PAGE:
After a long day yesterday, we both had a good night’s sleep and were raring to go this morning. Knowing that they would be blocking the area off early, we arrived at the Exhibit Hall before seven, and got a nice parking spot right in front of the building. I thought the building would be open by then, but we did have to wait a bit for someone to open the doors for us. Then we had a leisurely time getting the booth set up, having coffee and donuts from the Exhibitor’s lounge and getting ready for the day! It was another great day, with lots of book sales, lots of conversations with folks, and LOTS of attendees at both my presentations, even though, once again, I was up against Clinton Anderson in the room next door. Of course, he always packs them, SRO, but today they had changed his microphone to something a little less loud. Yesterday he was a bit overpowering using a hand mike, and his voice cut through the wall into my presentation, but today, my tech director changed it to a lavaliere mike, which I couldn’t hear at all, which was great for me and my class! It was great to see so many folks coming, and once I asked if anyone had been to any of my other presentations, and almost half the room raised their hands! I guess that’s the beginning of my fan club! I was so flattered! Anyway, after every presentation I had people stay to talk, and by the time I got back to the booth, Hubby had always sold a few books to people who had just come out of the class, just as we had hoped. By the end of the day, we were well satisfied at this event, and happy to be a part of it. I look forward to coming back next year, if they’ll have me!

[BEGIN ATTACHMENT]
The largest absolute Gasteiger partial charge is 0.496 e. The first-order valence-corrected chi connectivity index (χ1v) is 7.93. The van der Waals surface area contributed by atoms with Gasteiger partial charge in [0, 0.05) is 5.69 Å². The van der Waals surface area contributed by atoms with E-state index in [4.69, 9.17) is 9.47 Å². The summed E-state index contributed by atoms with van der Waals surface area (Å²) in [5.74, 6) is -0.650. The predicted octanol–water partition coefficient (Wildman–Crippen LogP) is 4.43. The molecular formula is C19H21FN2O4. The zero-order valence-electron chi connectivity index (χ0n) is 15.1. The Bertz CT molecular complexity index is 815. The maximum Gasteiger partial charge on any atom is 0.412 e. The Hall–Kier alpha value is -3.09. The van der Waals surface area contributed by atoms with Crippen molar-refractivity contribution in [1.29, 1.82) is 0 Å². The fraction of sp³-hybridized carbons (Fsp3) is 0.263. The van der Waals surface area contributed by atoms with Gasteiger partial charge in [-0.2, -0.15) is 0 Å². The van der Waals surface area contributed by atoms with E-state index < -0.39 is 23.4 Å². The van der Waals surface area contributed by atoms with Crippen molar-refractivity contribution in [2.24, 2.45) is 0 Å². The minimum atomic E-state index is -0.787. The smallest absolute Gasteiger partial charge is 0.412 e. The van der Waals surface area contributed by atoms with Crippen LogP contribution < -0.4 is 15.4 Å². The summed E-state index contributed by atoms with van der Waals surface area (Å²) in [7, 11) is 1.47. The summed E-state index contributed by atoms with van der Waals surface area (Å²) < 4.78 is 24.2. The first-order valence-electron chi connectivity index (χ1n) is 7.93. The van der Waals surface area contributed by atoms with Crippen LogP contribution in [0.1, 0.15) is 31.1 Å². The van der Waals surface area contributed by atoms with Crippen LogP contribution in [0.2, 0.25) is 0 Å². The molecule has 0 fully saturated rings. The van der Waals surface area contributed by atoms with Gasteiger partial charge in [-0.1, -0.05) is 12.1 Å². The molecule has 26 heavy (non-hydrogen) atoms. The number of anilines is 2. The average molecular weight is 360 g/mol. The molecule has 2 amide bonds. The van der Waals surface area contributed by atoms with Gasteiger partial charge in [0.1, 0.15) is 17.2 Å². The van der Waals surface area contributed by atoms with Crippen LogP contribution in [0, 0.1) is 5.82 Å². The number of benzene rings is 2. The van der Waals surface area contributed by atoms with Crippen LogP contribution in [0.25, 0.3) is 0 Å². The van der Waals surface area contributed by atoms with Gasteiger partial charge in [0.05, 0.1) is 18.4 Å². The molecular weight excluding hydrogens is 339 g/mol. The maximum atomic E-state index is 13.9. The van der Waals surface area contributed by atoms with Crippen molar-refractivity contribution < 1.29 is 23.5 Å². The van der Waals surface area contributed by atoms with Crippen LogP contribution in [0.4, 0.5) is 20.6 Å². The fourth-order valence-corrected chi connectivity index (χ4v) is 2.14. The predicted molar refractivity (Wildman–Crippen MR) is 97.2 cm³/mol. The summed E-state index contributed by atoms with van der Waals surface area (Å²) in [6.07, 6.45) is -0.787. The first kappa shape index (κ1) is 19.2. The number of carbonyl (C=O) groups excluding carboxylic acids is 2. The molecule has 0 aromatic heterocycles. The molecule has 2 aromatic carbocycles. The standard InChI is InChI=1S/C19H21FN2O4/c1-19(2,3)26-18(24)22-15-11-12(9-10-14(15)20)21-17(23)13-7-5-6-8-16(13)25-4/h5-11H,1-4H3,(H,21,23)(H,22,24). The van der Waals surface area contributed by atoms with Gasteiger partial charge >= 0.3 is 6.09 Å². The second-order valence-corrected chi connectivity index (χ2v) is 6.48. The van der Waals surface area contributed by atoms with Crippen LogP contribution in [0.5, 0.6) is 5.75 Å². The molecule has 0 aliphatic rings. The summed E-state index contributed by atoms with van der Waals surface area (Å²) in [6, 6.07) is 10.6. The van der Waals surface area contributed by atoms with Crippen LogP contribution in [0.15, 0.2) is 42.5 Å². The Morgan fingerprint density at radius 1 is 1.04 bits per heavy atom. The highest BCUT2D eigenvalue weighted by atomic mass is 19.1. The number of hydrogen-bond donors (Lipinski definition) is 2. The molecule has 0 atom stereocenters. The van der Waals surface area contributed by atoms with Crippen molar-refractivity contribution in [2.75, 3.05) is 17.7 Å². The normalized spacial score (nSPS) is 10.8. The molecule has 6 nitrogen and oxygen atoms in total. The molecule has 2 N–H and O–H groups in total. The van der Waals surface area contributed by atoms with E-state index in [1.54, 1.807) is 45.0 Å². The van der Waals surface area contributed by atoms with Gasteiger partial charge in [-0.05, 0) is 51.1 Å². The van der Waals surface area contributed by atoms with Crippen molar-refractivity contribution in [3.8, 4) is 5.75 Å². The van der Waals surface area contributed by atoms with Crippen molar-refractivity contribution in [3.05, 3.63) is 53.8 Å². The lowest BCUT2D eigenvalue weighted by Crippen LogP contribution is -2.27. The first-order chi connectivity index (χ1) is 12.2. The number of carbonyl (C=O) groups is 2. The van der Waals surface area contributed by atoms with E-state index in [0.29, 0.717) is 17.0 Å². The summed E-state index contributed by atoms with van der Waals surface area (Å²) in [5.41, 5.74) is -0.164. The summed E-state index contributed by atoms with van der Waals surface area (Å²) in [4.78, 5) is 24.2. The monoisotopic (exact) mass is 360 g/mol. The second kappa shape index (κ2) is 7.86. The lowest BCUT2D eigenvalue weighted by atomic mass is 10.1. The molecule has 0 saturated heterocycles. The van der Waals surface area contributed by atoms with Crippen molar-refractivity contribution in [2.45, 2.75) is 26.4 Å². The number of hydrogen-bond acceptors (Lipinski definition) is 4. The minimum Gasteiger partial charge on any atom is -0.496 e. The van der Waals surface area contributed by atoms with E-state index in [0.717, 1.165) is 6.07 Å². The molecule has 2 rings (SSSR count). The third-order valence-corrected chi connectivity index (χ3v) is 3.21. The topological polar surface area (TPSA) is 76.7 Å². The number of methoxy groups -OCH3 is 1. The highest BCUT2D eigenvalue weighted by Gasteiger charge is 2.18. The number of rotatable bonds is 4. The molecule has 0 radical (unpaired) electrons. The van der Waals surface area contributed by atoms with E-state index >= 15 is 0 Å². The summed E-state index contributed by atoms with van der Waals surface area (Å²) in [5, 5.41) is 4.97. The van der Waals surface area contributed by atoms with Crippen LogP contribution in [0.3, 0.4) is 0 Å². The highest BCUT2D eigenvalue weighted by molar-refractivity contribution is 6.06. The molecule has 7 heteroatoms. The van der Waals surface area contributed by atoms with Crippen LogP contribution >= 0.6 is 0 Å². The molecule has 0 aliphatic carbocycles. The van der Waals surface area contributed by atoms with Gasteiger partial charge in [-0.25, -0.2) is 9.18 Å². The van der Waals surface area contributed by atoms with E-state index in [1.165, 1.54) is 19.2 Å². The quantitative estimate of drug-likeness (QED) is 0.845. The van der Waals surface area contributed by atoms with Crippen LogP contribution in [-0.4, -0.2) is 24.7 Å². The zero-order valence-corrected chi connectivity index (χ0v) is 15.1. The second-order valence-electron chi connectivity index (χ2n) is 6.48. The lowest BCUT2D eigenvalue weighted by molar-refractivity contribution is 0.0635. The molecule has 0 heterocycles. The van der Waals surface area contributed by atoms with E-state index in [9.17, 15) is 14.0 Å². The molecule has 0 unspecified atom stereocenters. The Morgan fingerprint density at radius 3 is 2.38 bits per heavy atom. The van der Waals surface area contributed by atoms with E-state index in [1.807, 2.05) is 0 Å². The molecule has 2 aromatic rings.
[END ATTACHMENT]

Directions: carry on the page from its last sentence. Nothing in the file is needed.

Friday, April 20, 2018 – First Day of Midwest Horse Expo

We had been told that the water would be turned on between 5:00 and 5:30, so I got up at 5:15, only to discover (not surprisingly) that it hadn't yet been turned on. I took the dogs for a walk, went to the barn to look after Apollo, and still, no water. Had breakfast with Hubby, still no water. Finally got Hubby in the truck and drove him over to the Exhibit Hall so he could finish setting up and looking after the booth while I went back and waited for water. Finally, about 8:00, the water, at last, came on. I had left the hose out in anticipation of an early morning fill-up, and of course, there was apparently some water left over from its last use, which froze up, so now I had to get out the kettle and boil some water to thaw out the hose, which took another 15 minutes. At last, I managed to get water through the hose and had the camper filled up by 8:40. I was FINALLY able to get my much needed shower, got dressed and headed back to the Exhibit Hall, only to discover that every road that led there was either closed off or so packed with cars I couldn't get around at all. I finally realized the closest place I could park and walk to the Exhibit Hall was actually back at VIP camping, so I headed back there, parked, and proceed to walk there. It was still close to freezing, but it was starting to warm up, at least, though there were still piles of snow from the plows cleaning up the days before. My first presentation started before I knew it, and the day flew by after that. I discovered from the schedule that TWICE over the weekend my presentations were scheduled at the same time and in the next room to Clinton Anderson! For those uninitiated, Clinton Anderson is literally a rock star in the horse training world. I didn't expect ANYONE in my sessions while he was on, but I turned out to be wrong, I had practically a full house, even with him next door! Very surprised at that! I had almost a full house at my second session as well, very pleased with that, and we had brisk book sales all day, too. Lots of people came by the booth, and the day flew by. Hubby had an afternoon dialysis session, but it was at the same time as one of my presentations, so he had to take an Uber there, which he did successfully, on his own, for the first time ever! His session wasn't done until after 8:00, so I was able to close up shop at 7:00 and get to him to pick him up in plenty of time. We grabbed dinner and headed back to the venue in time for the rodeo to be getting out, but we managed to get back to our camper without any trouble. Ready for bed tonight, that's for sure!